Ronchi instrument to study fluid deformation in space

Sept. 1, 1995
As part of a project to research material processing in space, a Ronchi instrument will fly on the space shuttle Columbia in September 1995.

As part of a project to research material processing in space, a Ronchi instrument will fly on the space shuttle Columbia in September 1995. The instrument is one element of the Surface Tension Driven Convection Experiment (STDCE) to study thermocapillary flow in fluids under the influence of microgravity and localized heating. Quantitative data on surface deformations of fluids will be gathered by the Ronchi instrument, designed and built by H. Philip Stahl under contract for the NASA Lewis Research Center (Cleveland, OH).

In the Ronchi test, a collimated beam reflects off the sample surface and is focused through a grating en route to the detector. Distortions in the reflected wavefront caused by surface deformations cause variations in the shadow pattern produced by the grating. The detector records a Ronchigram in which the shadow pattern is superimposed on the image of the sample surface. Pattern variations can then be correlated with surface distortion.

System design

The experiment involves the study of oil in chambers 12, 20, and 30 mm in diameter. A carbon dioxide laser will heat the oil, and subsequent fluid flow and surface distortion will be characterized. Because it is intended for use in space by nonspecialists, the Ronchi instrument is modular. It includes illumination, projection/imaging, polarization, measurement, and camera modules. Components were chosen for ease of use, though packaging and robustness were also concerns.

The illumination module consists of a diode laser with a Galilean beam-expanding telescope. The diode-laser output is expanded 30 times, then apertured down to produce a 22-mm-diameter beam at the entrance pupil of the optical system.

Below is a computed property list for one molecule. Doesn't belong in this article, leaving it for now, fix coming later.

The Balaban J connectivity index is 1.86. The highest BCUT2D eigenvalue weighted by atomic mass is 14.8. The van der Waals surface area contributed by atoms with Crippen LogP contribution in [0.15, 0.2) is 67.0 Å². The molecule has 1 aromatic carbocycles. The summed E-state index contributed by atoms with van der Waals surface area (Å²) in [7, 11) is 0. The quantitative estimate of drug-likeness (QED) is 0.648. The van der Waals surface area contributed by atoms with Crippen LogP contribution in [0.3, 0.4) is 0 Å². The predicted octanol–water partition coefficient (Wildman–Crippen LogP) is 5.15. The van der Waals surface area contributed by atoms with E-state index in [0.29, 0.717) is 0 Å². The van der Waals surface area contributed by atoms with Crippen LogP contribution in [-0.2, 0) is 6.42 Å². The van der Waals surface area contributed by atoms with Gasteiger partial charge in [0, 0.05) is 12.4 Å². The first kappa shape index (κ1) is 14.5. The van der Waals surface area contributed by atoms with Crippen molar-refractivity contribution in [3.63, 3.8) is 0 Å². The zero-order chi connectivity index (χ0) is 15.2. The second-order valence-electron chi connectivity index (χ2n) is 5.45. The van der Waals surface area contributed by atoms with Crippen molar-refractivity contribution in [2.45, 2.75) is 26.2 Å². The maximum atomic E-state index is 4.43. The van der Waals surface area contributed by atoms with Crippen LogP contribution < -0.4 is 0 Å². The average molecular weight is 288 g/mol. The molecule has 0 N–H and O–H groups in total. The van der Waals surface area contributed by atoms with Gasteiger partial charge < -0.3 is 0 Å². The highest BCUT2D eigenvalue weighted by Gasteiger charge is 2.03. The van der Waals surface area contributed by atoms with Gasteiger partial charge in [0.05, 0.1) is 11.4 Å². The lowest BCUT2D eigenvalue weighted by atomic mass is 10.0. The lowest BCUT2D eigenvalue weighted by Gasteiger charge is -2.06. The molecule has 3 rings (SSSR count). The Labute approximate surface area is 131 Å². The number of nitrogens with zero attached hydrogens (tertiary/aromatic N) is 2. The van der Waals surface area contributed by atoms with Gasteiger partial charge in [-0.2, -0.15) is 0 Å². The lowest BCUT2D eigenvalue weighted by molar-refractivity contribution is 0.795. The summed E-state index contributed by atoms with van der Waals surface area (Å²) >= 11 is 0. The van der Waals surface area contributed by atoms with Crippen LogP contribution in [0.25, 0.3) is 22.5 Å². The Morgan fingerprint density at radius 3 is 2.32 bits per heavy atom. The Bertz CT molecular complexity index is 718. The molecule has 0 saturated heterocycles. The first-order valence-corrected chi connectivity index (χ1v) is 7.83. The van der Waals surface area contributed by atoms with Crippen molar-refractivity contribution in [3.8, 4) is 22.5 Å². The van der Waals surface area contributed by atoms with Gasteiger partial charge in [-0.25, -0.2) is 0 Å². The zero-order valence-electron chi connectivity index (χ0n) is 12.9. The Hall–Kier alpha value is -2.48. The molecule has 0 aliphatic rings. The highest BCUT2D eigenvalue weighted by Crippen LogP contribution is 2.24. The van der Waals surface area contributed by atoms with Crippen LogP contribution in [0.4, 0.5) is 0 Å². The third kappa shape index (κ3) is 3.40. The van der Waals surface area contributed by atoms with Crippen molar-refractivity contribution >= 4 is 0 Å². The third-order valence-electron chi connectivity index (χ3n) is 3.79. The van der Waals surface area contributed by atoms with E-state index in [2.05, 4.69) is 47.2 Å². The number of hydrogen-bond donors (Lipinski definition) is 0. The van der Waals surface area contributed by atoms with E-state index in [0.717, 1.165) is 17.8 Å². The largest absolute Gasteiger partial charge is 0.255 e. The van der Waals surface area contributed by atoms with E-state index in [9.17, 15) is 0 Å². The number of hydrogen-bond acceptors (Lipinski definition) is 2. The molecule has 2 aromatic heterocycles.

The projection/imaging module adjusts beam size to uniformly illuminate the three chambers, using two afocal lens pairs consisting of stock f/2.25 achromatic doublets 40 mm in diameter, with 90-mm focal lengths. The outer lens pair simply focuses the beam on the inner pair. This second pair forms a Galilean telescope that can be flipped to demagnify or magnify the beam, resizing the 22-mm beam for the 12-mm or the 30-mm chambers. For the 20-mm chamber, the flip lens is simply removed from the system. The chambers themselves are manually exchanged by the flight crew.

The polarization module eliminates ghost reflections from the projection/ imaging module while optimizing source throughput from the low-reflectivity sample surfaces. The system consists of a pair of polarizers and a quarter-wave plate. Ghost reflections are vertically polarized by the first polarizer, while the quarter-wave plate rotates the polarization plane of the oil reflection 90° to the horizontal. The second polarizer blocks the vertically polarized ghost reflections and passes the oil reflections. The polarization assembly is followed by a pupil relay module that relays the beam to allow insertion of the gratings.

Data collection

The measurement module contains the grating whose shadow is projected to form the Ronchigram. Local surface slope on the sample is proportional to the distance between adjacent shadow lines on the Ronchigram. Known as equivalent wavelength, this slope is defined as

leq = d/2(f/#)

where d is the grating spacing. For Ronchi test systems using amplitude sine gratings, sample surface-relief sensitivity is directly proportional to equivalent wavelength, which is in turn proportional to the grating spacing. To vary sensitivity, the mission specialists will simply switch gratings.

Sensitivity is independent of grating position per se, but the grating must be positioned in the beam path to ensure adequate spatial sampling across the beam. Ten separate slots are provided for this purpose. The experimental apparatus will include vertical, horizontal, crossed, radial, and circular zone gratings to characterize full surface deformation.

The camera module images the Ronchigram onto a diffuser plate, forming a real image that is captured by a 0.5-in.-format RS-170 video camera. Data analysis will take place after the mission and is expected to shed light on fluid-flow mechanisms. Says STDCE project scientist Alex Pline, "With this data, we`ll put to rest the controversy concerning the role of free surface deformation in oscillatory thermocapillary flow. An understanding of the physical mechanism of this flow will lead to a greater understanding of other space-based applications."

About the Author

Kristin Lewotsky | Associate Editor (1994-1997)

Kristin Lewotsky was an associate editor for Laser Focus World from December 1994 through November 1997.

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